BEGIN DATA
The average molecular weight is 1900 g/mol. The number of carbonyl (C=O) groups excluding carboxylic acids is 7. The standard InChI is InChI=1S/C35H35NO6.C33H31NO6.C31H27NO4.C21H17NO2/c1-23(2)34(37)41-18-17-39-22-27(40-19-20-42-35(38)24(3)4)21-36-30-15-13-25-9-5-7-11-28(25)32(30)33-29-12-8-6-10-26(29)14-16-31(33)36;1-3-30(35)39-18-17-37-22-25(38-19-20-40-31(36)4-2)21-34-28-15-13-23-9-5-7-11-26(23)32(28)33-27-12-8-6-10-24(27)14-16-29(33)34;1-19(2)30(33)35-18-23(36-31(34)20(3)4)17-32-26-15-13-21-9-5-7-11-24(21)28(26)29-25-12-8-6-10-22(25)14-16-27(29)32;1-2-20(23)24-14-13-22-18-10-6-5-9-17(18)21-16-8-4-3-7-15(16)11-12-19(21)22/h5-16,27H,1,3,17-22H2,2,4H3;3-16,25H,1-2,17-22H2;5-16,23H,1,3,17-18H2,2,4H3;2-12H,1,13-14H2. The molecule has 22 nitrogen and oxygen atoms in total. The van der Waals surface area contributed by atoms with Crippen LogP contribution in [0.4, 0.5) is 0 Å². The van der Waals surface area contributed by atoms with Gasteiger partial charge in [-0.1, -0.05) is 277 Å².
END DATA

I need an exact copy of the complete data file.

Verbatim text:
The average molecular weight is 1900 g/mol. The number of carbonyl (C=O) groups excluding carboxylic acids is 7. The standard InChI is InChI=1S/C35H35NO6.C33H31NO6.C31H27NO4.C21H17NO2/c1-23(2)34(37)41-18-17-39-22-27(40-19-20-42-35(38)24(3)4)21-36-30-15-13-25-9-5-7-11-28(25)32(30)33-29-12-8-6-10-26(29)14-16-31(33)36;1-3-30(35)39-18-17-37-22-25(38-19-20-40-31(36)4-2)21-34-28-15-13-23-9-5-7-11-26(23)32(28)33-27-12-8-6-10-24(27)14-16-29(33)34;1-19(2)30(33)35-18-23(36-31(34)20(3)4)17-32-26-15-13-21-9-5-7-11-24(21)28(26)29-25-12-8-6-10-22(25)14-16-27(29)32;1-2-20(23)24-14-13-22-18-10-6-5-9-17(18)21-16-8-4-3-7-15(16)11-12-19(21)22/h5-16,27H,1,3,17-22H2,2,4H3;3-16,25H,1-2,17-22H2;5-16,23H,1,3,17-18H2,2,4H3;2-12H,1,13-14H2. The molecule has 22 nitrogen and oxygen atoms in total. The van der Waals surface area contributed by atoms with Crippen LogP contribution in [0.4, 0.5) is 0 Å². The van der Waals surface area contributed by atoms with Gasteiger partial charge in [-0.1, -0.05) is 277 Å².